London Handel Festival
Handel Singing Competition: Semi-Final
St George’s, Hanover Square, 6 March 2020
UPDATE: It is intended that the final of the competition will be held at some future date.
I would normally wait until the final of the annual Handel Singing Competition before mentioning some of those who I heard in the semi-final but, with the Coronavirus cancellation of the entire London Handel Festival, this turns out to be the only review of the festival that I will be writing. The final would have been this evening, 24 March, so it seems an appropriate time to post this review of the semi-final. The reason I try to attend semi-finals of competitions like this is that I frequently hear people who, in my view, should have got through to the final but, for reasons best known to the judges, don’t make it. The London Handel Festival’s annual Handel Singing Competition is no exception to this situation.
Handel: Israel in Egypt (original 1739 version)
Orchestra & Choir of the Age of Enlightenment, William Christie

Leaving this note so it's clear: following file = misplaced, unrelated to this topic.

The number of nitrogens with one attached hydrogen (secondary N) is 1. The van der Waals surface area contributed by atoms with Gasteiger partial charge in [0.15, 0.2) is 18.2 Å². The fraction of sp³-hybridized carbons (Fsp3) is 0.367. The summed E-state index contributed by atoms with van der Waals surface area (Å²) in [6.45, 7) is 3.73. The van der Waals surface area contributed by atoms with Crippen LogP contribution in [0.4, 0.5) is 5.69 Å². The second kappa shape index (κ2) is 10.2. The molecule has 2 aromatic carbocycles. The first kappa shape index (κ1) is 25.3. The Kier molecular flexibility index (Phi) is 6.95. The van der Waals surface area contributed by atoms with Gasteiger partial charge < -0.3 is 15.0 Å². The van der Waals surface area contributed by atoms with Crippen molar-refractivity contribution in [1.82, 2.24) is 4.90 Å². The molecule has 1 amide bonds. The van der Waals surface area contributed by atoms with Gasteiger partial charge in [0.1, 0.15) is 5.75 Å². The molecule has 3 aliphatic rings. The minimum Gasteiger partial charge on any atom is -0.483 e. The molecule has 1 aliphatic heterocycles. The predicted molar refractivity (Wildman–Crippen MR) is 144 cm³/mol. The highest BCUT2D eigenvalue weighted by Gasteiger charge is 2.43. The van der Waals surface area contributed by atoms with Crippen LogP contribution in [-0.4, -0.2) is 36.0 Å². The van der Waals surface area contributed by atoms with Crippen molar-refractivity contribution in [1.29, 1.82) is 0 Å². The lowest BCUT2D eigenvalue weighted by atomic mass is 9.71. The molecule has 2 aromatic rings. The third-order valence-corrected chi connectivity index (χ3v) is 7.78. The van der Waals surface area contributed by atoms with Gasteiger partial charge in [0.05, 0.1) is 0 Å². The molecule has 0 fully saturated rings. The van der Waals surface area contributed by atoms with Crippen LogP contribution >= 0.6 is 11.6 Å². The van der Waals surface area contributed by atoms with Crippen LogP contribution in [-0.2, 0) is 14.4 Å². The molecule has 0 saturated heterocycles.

BBC Proms, Royal Albert Hall. 1 August 2017
A combination of Handel, the Orchestra of the Age of Enlightenment, and William Christie is bound to sell out the vast auditorium of the Royal Albert Hall, but the first performance of Handel’s Israel in Egypt, in 1739, was not so successful. Many stayed away because of the biblical context of the work, and those that came were not overly impressed. The reasons are complex, but are generally to do with Handel’s move from opera to the new musical form of oratorio. The slightly earlier oratorio Saul, written just before Israel and Egypt, was a great success, no doubt because the musical style included more elements of opera. Israel in Egypt was far more hard-core, not least in the use of choruses. The first part, nearly always omitted in present day performances, is a continuous sequence of 12 choruses. Part Two has 7 and Part Three 8, but these are broken up by a few arias, duets, and recitatives. Handel made many subsequent changes to the score, and it is usually now performed in the 1756 version, with its odd recitative start (which refers back to the non-existent Part One) and no Symphony. It was the inclusion of Part One, and what was supposed to be (but I think was not quite) the original 1739 version, that made this Proms performance so special. Continue reading